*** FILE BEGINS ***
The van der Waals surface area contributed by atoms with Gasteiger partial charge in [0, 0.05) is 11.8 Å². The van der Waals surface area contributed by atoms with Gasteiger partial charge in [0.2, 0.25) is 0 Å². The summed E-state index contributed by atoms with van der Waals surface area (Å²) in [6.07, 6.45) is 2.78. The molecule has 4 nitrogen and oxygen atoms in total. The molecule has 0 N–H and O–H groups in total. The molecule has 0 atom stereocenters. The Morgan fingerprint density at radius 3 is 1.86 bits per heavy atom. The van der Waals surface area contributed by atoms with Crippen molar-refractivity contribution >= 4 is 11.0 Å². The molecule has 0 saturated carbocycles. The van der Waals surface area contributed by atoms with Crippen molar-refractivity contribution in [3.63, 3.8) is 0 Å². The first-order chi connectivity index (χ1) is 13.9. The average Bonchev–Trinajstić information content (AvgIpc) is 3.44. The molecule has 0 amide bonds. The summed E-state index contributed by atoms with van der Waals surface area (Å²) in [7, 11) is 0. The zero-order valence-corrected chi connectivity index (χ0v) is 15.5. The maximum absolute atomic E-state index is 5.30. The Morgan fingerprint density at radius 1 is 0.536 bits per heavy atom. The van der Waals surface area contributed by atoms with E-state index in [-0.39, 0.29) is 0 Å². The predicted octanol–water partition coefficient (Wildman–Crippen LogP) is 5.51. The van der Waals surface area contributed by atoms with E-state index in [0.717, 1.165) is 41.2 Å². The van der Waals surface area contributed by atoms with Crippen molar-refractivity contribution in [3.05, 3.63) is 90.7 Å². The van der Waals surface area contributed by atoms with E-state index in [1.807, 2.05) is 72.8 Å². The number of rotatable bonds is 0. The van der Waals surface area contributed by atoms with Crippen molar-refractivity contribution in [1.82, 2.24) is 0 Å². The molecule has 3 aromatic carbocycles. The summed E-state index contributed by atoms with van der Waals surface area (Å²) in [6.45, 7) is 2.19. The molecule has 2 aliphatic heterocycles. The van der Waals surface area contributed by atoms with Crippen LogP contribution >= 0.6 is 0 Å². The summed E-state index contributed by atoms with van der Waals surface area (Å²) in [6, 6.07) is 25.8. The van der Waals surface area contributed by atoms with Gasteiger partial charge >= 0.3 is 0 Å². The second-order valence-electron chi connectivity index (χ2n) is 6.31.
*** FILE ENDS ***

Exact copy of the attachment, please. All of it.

The van der Waals surface area contributed by atoms with Gasteiger partial charge in [0, 0.05) is 11.8 Å². The van der Waals surface area contributed by atoms with Gasteiger partial charge in [0.2, 0.25) is 0 Å². The summed E-state index contributed by atoms with van der Waals surface area (Å²) in [6.07, 6.45) is 2.78. The molecule has 4 nitrogen and oxygen atoms in total. The molecule has 0 N–H and O–H groups in total. The molecule has 0 atom stereocenters. The Morgan fingerprint density at radius 3 is 1.86 bits per heavy atom. The van der Waals surface area contributed by atoms with Crippen molar-refractivity contribution >= 4 is 11.0 Å². The molecule has 0 saturated carbocycles. The van der Waals surface area contributed by atoms with Crippen molar-refractivity contribution in [3.63, 3.8) is 0 Å². The first-order chi connectivity index (χ1) is 13.9. The average Bonchev–Trinajstić information content (AvgIpc) is 3.44. The molecule has 0 amide bonds. The summed E-state index contributed by atoms with van der Waals surface area (Å²) in [7, 11) is 0. The zero-order valence-corrected chi connectivity index (χ0v) is 15.5. The maximum absolute atomic E-state index is 5.30. The Morgan fingerprint density at radius 1 is 0.536 bits per heavy atom. The van der Waals surface area contributed by atoms with E-state index in [-0.39, 0.29) is 0 Å². The predicted octanol–water partition coefficient (Wildman–Crippen LogP) is 5.51. The van der Waals surface area contributed by atoms with E-state index in [0.717, 1.165) is 41.2 Å². The van der Waals surface area contributed by atoms with Crippen molar-refractivity contribution in [3.05, 3.63) is 90.7 Å². The van der Waals surface area contributed by atoms with E-state index in [1.807, 2.05) is 72.8 Å². The number of rotatable bonds is 0. The van der Waals surface area contributed by atoms with Crippen molar-refractivity contribution in [1.82, 2.24) is 0 Å². The molecule has 3 aromatic carbocycles. The summed E-state index contributed by atoms with van der Waals surface area (Å²) in [6.45, 7) is 2.19. The molecule has 2 aliphatic heterocycles. The van der Waals surface area contributed by atoms with Crippen LogP contribution >= 0.6 is 0 Å². The summed E-state index contributed by atoms with van der Waals surface area (Å²) in [6, 6.07) is 25.8. The van der Waals surface area contributed by atoms with Gasteiger partial charge >= 0.3 is 0 Å². The second-order valence-electron chi connectivity index (χ2n) is 6.31.